Progress in these areas will not just undergird the broad commitments made by the leaders at the Quad Summit. It will also help Washington and New Delhi plan for and overcome potential bumps in the road. Chief among these dangers ahead are sanctions that could be triggered under Section 231 of the Countering America’s Adversaries through Sanctions Act. These which loom large as India looks set to take delivery of Russian S-400 missile defense systems as early as October. It is not in the strategic interests of the United States to sanction India, but given the precedent of sanctions being levied against Turkey under the same statute for buying the same system, it cannot be ruled out. That risk must be managed proactively and purposefully. 

Unlike Turkey – a NATO ally whose relationship with the U.S. is moving in the wrong direction – India is a long-time partner of Russia now moving in the right direction. But India’s deep reliance on Russia for its strategic arsenal, and the leverage Moscow maintains given India’s need for everything from spare parts and maintenance to technical assistance, will persist for some time. This reliance will only continue to diminish with positive U.S. engagement. 

On the Indian side, openness to managing the challenges posed by the purchasing of Russian military equipment and continuing to invest in U.S. sourced systems and capabilities will help make a more compelling case against sanctions. U.S. concerns about Russian behavior from the seizure of Crimea to brutal military actions in Syria and extraterritorial assassinations merit an expectation of some degree of solidarity from Indian partners. Managing such challenges is critical to the health of the bilateral relationship but also for sustaining conditions needed for a cooperative and active Quad.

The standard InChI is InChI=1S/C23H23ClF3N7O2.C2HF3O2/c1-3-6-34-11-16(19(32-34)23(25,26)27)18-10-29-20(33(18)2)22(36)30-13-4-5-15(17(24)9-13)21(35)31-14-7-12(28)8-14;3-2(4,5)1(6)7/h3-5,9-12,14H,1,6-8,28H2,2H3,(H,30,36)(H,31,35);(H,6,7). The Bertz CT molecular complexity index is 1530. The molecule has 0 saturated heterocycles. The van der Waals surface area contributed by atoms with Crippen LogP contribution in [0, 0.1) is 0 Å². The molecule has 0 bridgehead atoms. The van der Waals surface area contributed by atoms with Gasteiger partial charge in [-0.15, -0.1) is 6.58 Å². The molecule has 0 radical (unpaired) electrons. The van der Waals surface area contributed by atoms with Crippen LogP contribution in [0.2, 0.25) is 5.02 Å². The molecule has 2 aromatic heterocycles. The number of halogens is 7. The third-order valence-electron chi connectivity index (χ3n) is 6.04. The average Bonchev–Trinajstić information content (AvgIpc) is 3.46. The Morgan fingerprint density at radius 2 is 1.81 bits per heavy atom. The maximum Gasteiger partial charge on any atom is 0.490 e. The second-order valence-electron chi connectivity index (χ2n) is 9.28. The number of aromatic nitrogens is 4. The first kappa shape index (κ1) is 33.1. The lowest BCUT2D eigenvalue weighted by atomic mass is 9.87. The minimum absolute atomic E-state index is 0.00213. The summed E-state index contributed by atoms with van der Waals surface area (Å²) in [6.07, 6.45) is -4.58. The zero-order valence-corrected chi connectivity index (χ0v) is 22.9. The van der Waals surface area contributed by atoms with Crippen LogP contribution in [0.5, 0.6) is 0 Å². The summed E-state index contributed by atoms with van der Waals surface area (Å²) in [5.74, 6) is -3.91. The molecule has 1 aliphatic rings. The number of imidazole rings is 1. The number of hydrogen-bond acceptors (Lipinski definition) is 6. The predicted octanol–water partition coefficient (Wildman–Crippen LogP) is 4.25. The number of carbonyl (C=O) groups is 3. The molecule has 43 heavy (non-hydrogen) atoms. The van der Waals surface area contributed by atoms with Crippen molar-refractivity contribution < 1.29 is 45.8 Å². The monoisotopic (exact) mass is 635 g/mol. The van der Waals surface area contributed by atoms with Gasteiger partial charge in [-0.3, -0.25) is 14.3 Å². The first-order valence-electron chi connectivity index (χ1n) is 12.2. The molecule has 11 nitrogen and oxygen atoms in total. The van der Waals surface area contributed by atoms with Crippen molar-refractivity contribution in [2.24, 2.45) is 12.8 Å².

For two decades, the U.S.-India defense relationship has deepened ties between the world's oldest and largest democracies. Shared security concerns ranging from terrorism to Chinese military modernization and aggression remain the strategic basis for the partnership. With foundational defense agreements for deeper cooperation on logistics, secure communications, industrial cooperation and geospatial information sharing now in place, the potential for substantive and concrete action has never been greater. 

Secretary Austin and Minister Singh are well positioned to lead efforts that can deliver on the promise of building even stronger US—India ties and greater Indo-Pacific stability through more robust military cooperation. Beyond these two major defense partners, it is in the interests of all states sharing a similar vision for the region that they succeed. 

Dr. Joe Felter and Vikram J. Singh served as deputy assistant secretary of defense for South and Southeast Asia under the Trump and Obama administrations, respectively.